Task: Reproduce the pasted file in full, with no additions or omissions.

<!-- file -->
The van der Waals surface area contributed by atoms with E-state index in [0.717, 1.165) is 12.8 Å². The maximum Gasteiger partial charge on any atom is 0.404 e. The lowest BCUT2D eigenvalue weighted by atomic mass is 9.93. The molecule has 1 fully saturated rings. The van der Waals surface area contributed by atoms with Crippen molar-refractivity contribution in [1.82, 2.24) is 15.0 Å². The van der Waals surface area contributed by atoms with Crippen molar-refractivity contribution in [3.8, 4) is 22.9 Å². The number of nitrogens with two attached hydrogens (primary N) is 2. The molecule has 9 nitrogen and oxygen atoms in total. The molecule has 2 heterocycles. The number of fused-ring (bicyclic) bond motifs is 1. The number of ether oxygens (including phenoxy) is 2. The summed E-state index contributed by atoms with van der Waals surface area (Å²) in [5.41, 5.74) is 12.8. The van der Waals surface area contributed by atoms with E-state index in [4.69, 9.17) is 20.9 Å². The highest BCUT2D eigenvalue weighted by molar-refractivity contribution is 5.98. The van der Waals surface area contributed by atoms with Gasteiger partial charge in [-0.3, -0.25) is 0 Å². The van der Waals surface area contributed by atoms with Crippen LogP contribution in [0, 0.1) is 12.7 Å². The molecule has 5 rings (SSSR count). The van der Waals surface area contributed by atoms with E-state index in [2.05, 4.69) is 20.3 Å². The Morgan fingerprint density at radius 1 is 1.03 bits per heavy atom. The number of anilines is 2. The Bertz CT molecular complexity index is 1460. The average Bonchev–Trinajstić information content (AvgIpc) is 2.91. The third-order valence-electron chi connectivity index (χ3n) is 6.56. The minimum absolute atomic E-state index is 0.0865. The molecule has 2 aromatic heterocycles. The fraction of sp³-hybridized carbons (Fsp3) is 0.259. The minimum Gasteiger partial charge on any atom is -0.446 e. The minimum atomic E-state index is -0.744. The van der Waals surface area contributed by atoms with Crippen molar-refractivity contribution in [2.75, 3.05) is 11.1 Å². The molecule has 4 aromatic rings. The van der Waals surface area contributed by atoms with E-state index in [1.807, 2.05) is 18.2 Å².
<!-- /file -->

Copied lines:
The van der Waals surface area contributed by atoms with E-state index in [0.717, 1.165) is 12.8 Å². The maximum Gasteiger partial charge on any atom is 0.404 e. The lowest BCUT2D eigenvalue weighted by atomic mass is 9.93. The molecule has 1 fully saturated rings. The van der Waals surface area contributed by atoms with Crippen molar-refractivity contribution in [1.82, 2.24) is 15.0 Å². The van der Waals surface area contributed by atoms with Crippen molar-refractivity contribution in [3.8, 4) is 22.9 Å². The number of nitrogens with two attached hydrogens (primary N) is 2. The molecule has 9 nitrogen and oxygen atoms in total. The molecule has 2 heterocycles. The number of fused-ring (bicyclic) bond motifs is 1. The number of ether oxygens (including phenoxy) is 2. The summed E-state index contributed by atoms with van der Waals surface area (Å²) in [5.41, 5.74) is 12.8. The van der Waals surface area contributed by atoms with E-state index in [4.69, 9.17) is 20.9 Å². The highest BCUT2D eigenvalue weighted by molar-refractivity contribution is 5.98. The van der Waals surface area contributed by atoms with Gasteiger partial charge in [-0.3, -0.25) is 0 Å². The van der Waals surface area contributed by atoms with Crippen LogP contribution in [0, 0.1) is 12.7 Å². The molecule has 5 rings (SSSR count). The van der Waals surface area contributed by atoms with E-state index in [2.05, 4.69) is 20.3 Å². The Morgan fingerprint density at radius 1 is 1.03 bits per heavy atom. The number of anilines is 2. The Bertz CT molecular complexity index is 1460. The average Bonchev–Trinajstić information content (AvgIpc) is 2.91. The third-order valence-electron chi connectivity index (χ3n) is 6.56. The minimum absolute atomic E-state index is 0.0865. The molecule has 2 aromatic heterocycles. The fraction of sp³-hybridized carbons (Fsp3) is 0.259. The minimum Gasteiger partial charge on any atom is -0.446 e. The minimum atomic E-state index is -0.744. The van der Waals surface area contributed by atoms with Crippen molar-refractivity contribution in [2.75, 3.05) is 11.1 Å². The molecule has 4 aromatic rings. The van der Waals surface area contributed by atoms with E-state index in [1.807, 2.05) is 18.2 Å².